Rich Indian farmers will soon have a new status symbol – a luxury farm tractor. Introduced by Mahindra and Mahindra, the country’s leading tractor manufacturer, this new product will be priced almost twice as much as the most expensive tractor in the market. What’s more, with its premium price tag the tractor is expected to cost as much as high-end passenger vehicles from global auto firms such as Toyota, Honda, Volkswagen and others.

Speaking recently with the Business Standard newspaper, Sanjeev Goyle, senior vice-president of marketing at Mahindra and Mahindra, said: “In Punjab, Uttar Pradesh and Andhra Pradesh there are quite a few farmers with large landholdings. They require a tractor that will suit their status.” Brand-strategy specialist Harish Bijoor agrees. “Just as the city type may want to show off his Merc and Beamer, the farmer in the rural hinterland of India feels closely bonded to the tractor. The luxury tractor market exists as a status symbol of the zamindar (landowner) and farmer who has arrived. This is an idea whose time has come.”

Even as the Mahindras are gearing up to fan the esteem of the country’s rich farmers, New York-based Magnolia Bakery wants to tickle the taste buds of the urban rich in India. It is looking for franchisees in the country. Owner Steve Abrams recently told Business Standard: “I am looking for an entrepreneur who understands the luxury market.”

Brands such as Harley Davidson, Louis Vuitton, Zara, Tag Heuer, Gucci, and Mont Blanc, to name a few, are eyeing the huge potential India holds for luxury goods. The Indian economy is among the fastest growing in the world. Disposable incomes, global exposure, and aspirations are riding high. “The aspiration of the middle income group towards luxury products is increasing and I see a tendency [in this group] to even take loans to fulfill these newfound aspirations,’ says Satyajit Majumdar, professor, School of Management and Labor Studies at the Tata Institute of Social Sciences.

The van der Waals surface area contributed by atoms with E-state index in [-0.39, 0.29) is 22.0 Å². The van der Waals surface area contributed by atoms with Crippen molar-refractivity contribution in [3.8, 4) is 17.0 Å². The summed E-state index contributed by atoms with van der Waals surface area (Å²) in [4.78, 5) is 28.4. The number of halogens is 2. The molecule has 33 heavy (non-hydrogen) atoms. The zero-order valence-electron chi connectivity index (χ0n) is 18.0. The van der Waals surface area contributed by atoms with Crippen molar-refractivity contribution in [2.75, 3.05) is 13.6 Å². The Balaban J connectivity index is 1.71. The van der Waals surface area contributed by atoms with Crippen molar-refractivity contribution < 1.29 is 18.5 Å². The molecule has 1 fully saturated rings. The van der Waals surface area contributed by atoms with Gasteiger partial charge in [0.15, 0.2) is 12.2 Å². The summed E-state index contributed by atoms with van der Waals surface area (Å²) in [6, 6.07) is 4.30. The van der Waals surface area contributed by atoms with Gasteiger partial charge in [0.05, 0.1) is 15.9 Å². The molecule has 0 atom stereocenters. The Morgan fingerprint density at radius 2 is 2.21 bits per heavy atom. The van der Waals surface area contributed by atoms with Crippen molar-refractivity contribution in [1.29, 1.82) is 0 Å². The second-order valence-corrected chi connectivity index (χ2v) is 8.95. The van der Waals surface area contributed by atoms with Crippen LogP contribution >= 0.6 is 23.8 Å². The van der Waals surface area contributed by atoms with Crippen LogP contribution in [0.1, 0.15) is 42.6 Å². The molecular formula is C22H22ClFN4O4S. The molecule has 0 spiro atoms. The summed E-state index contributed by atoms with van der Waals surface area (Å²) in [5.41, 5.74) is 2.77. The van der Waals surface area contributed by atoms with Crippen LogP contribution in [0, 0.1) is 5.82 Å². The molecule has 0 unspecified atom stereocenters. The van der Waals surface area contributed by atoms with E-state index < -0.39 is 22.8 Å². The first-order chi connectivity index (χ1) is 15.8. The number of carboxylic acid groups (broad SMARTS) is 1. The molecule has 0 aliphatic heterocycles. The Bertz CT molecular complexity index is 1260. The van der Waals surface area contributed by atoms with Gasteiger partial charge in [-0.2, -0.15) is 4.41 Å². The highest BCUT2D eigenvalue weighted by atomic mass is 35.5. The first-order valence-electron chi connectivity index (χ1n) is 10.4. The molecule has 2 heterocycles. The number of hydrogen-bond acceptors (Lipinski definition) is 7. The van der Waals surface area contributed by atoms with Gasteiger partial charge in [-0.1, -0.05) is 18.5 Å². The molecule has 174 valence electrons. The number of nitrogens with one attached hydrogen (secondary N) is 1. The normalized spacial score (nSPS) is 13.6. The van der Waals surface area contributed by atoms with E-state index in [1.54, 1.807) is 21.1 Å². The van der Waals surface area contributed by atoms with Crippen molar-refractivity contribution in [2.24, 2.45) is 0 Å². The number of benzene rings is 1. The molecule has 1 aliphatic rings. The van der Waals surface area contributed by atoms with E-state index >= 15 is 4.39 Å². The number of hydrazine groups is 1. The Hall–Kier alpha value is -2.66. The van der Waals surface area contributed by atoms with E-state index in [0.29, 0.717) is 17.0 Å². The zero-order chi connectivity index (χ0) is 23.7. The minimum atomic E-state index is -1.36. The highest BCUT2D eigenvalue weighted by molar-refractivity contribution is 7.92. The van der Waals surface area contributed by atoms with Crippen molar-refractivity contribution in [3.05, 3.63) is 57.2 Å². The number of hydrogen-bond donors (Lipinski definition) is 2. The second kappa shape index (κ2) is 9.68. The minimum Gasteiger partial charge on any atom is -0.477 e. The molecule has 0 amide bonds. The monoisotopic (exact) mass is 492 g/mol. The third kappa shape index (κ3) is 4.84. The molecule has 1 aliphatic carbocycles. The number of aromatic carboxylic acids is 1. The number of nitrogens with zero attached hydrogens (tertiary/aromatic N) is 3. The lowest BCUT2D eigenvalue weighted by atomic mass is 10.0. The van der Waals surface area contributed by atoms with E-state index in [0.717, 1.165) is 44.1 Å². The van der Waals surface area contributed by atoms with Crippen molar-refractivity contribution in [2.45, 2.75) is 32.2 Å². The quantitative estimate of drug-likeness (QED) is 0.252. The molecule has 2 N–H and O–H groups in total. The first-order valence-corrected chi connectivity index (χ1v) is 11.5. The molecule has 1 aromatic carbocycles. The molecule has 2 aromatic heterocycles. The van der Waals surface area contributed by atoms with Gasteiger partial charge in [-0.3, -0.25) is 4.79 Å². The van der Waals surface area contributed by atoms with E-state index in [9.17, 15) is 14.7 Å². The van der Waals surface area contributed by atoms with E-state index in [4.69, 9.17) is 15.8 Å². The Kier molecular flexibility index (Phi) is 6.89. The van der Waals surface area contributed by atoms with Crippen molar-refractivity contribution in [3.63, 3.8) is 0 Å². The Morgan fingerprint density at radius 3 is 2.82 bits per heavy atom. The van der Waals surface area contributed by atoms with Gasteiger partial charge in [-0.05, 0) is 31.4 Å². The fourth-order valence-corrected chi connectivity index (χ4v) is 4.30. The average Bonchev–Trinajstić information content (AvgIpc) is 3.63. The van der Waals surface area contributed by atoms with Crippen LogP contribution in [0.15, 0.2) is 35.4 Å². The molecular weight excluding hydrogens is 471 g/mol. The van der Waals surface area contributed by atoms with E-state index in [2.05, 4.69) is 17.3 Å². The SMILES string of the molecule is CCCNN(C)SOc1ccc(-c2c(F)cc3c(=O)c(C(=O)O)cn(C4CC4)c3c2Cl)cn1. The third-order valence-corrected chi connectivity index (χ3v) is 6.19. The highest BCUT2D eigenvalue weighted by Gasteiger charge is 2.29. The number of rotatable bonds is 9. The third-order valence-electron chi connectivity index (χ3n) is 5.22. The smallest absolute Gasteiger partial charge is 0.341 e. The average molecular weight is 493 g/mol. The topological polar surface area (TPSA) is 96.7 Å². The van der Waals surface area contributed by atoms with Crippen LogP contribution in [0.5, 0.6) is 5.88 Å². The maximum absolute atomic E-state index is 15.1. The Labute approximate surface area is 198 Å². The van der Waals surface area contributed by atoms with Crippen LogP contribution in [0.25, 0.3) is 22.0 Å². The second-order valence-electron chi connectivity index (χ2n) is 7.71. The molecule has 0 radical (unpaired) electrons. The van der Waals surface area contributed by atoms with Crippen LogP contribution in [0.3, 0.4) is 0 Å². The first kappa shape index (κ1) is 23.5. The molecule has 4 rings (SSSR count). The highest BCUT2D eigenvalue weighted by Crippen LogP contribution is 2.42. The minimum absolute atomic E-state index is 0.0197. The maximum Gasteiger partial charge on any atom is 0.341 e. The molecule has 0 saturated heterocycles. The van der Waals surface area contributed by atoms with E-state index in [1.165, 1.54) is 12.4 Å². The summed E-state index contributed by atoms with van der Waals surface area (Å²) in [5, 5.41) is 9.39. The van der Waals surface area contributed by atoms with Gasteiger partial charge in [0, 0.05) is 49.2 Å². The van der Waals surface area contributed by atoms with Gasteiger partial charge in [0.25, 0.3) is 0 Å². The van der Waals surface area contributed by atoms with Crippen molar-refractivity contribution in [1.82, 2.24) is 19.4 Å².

At a conference on the luxury market in India earlier this year, Laxman Narasimhan, director at consulting firm Mckinsey & Co., noted: “Between China and India you are looking at a quarter of the global luxury market in 2015. The growth in India between 2015 and 2020 will become even larger as more people come into the consumption curve.”

More importantly, attitudes are changing. Rajeev Gowda M.V., chairperson, Centre for Public Policy, Indian Institute of Management Bangalore (IIMB), notes: “Some decades ago, it was not cool to flaunt wealth. Now, it’s okay to flaunt it at least in some circles. Possession of luxury brands is a signal of one’s wealth and coolness.”

Ironically, even as India’s wealthy are getting comfortable with celebrating their riches, the country is in a debate about what constitutes poverty. The Planning Commission recently redefined the poverty line norms: The urban poor have been defined as those earning less than Rs 20 a day (around 45 U.S. cents). For the rural poor the figure is  Rs 15 a day. Anyone earning more does not qualify for benefits offered by the government for those below the poverty line. This unrealistic classification has sparked angry debates. The Supreme Court too has criticized the government and urged it to review its classification.

According to TISS’s Majumdar, “It is evident that globalization has not led to inclusive growth. One needs to really ask what globalization has done for the common man.” He points out that the move towards luxury products is widening the divide between the haves and the have-nots. While he does not see it as leading to wide social unrest he believes that if the divide widens it could lead to social unrest. “It could perhaps be a matter of some concern,” he adds.

Bijoor however feels otherwise.”If this was any other country but India,” he says, “we would have had a revolution of the have-nots. But, then, this is India. We are a philosophical nation with a philosophy all our own. The have-nots typically curse their fate as one ordained in the path to ultimate Nirvana”. Adds IIMB’s Gowda: “I don’t see any backlash. Everyone seems to want to get rich today.” He however adds a note of caution for the luxury brands: “India has always been the land of “paisa vasool” or value for money. Therefore luxury brands per se are not the key. It is the value these brands deliver. Brands that have earned their reputation for extraordinary quality will do well.”